December 13, 2013






Islanders mourn loss of iconic lighthouse
by Arlene Benham


     A piece of Grand Manan history was lost on November 19 when the Grand Harbour lighthouse, long an icon of island scenery, collapsed in that night's gale.
     In recent years islanders had speculated whether the crumbling structure would survive one more winter, and as the remaining sections grew more and more fragile, its demise looked imminent. Finally, a westerly gale proved too much for the old tower, and it now lies in a heap of rubble on the shore of Ross Island.
     The lighthouse was built in 1879 in response to a petition from Grand Manan boat owners. The land at Fish Fluke Point was reportedly purchased from Isaac Newton for $150. Master shipbuilders George and Charles Short got the building contract with a winning bid of $1,050. It was first lit on October 10, 1879, by Henry McLaughlin, who was the first lightkeeper there. The 32‑foot tower could be seen for 11 miles in clear weather.      Over the next 84 years, eight keepers and their families called the Grand Harbour Light home. The longest‑serving keeper was Harry McDowell, from 1914‑48.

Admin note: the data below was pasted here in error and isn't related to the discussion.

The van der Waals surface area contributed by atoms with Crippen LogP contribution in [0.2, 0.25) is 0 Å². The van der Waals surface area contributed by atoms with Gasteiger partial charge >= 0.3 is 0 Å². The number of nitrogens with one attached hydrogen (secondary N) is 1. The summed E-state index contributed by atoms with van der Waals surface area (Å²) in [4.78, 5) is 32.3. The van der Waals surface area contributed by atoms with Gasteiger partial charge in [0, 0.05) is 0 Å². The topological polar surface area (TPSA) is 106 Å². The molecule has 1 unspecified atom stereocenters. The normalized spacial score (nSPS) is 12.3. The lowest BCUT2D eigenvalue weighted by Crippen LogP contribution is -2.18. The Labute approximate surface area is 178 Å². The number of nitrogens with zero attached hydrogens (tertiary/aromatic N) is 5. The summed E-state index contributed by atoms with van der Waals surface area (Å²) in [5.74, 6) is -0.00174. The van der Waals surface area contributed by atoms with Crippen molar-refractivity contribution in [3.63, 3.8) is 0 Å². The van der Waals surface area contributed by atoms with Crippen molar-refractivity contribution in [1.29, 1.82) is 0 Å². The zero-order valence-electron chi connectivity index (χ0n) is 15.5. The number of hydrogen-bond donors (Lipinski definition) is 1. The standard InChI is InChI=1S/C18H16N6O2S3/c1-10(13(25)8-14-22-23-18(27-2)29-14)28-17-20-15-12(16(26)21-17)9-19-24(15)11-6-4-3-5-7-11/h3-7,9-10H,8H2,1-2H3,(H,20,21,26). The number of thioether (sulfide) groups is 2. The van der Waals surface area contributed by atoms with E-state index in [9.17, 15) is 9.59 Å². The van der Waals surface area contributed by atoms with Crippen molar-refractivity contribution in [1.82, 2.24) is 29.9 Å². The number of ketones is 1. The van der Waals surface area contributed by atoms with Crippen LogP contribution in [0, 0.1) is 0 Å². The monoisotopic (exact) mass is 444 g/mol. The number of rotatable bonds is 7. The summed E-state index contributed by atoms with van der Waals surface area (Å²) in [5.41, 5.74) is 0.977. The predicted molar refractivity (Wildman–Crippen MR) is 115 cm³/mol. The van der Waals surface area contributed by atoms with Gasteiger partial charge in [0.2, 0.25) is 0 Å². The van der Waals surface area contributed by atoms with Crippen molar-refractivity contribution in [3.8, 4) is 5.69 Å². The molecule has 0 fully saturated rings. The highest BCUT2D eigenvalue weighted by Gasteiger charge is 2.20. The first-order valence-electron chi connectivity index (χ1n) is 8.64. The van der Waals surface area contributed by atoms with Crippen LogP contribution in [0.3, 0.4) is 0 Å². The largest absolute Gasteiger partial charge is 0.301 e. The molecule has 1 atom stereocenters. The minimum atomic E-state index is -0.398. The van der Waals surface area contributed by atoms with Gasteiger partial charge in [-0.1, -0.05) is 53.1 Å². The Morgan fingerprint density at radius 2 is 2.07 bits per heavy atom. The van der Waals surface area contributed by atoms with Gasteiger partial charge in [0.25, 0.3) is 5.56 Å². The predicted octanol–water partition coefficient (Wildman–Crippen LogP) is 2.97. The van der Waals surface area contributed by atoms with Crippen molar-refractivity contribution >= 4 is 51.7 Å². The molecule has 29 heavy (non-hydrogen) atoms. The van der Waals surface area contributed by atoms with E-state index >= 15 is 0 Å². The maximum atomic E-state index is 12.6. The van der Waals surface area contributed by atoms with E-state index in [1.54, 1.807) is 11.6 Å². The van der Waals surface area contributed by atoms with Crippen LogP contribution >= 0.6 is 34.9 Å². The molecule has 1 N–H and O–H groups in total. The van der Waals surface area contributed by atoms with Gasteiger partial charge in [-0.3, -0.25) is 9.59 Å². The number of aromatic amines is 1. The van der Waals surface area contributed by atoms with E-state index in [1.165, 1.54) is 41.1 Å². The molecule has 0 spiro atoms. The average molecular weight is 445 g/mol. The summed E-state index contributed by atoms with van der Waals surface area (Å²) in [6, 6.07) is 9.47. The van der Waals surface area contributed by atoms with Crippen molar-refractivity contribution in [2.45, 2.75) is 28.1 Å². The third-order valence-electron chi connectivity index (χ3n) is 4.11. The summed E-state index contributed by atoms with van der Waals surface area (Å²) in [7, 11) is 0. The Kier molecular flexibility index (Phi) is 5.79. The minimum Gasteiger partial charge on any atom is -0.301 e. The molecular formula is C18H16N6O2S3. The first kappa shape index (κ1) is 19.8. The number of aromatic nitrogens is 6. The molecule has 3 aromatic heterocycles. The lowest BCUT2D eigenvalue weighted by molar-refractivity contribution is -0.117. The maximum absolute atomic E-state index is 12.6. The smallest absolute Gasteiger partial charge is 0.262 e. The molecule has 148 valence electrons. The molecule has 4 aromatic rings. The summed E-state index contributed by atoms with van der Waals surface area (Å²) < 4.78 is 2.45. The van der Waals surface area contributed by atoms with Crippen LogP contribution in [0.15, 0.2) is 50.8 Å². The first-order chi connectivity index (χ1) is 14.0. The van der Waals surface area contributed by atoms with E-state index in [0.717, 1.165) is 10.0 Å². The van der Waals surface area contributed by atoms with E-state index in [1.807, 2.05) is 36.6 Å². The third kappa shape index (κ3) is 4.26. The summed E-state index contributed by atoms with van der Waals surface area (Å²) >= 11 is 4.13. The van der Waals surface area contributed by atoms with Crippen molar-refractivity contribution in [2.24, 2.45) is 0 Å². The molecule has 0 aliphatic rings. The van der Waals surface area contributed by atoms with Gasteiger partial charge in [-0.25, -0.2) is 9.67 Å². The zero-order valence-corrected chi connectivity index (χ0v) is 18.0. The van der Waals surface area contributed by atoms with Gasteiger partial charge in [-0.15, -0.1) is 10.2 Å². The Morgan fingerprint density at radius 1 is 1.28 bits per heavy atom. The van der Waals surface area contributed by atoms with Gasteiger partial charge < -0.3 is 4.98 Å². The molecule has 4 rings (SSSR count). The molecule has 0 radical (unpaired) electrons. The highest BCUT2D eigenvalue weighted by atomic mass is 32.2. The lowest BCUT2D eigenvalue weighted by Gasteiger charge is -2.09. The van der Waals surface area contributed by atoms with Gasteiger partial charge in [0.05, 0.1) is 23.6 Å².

In 1963, the beacon was supplanted by a light on the end of Ingalls Head breakwater, and the government ordered the lighthouse abandoned that August. The February 1976 Groundhog Gale caused significant damage, and the structure continued to crumble in the years that followed. In 1999, Lighthouse Digest magazine named it "North America's Most Endangered Lighthouse" and announced a fundraising campaign to save it, but the effort failed. Over the past few years the sides of the lighthouse collapsed, leaving only the skeletal central tower. Throughout its decline it has been the subject of countless photos by locals and tourists alike, and holds many fond memories for those who spent time there.
     The last lightkeeper was Percy Harvey. His daughter Penny O'Neill remembers moving to Ross Island in 1955. She was 9 years old. She recalls the kitchen and living room with its woodstove as the center of the house. The outhouse was out back, and the well was a quarter mile inland, but they had electricity, "a big treat," powering a fridge and TV.
     The isolation of the island was "a normal way to live," she says, noting that she grew up in lighthouses, first on nearby Duck Island as a baby. The family worked around the tides, and the children learned the importance of being ready to go, often reminded by their father that "time and tide wait for no man." They walked across the Thoroughfare or took a boat to Ingalls Head to get to school, and in the winter they stayed with their grandmother in Woodwards Cove to avoid crossing icy Chalk Island Cove. Good memories include watching lightning storms from the top of the lighthouse, and playing with her sister while keeping an eye out for the cattle roaming the island. Sometimes they watched as old boats were set afire and allowed to drift out with the tide. This practice stopped "when they decided... maybe we really could fill up the ocean." After that, discarded boats were hauled ashore in Chalk Island Cove, but those are gone now too; only a few scraps of wood remain in the grass.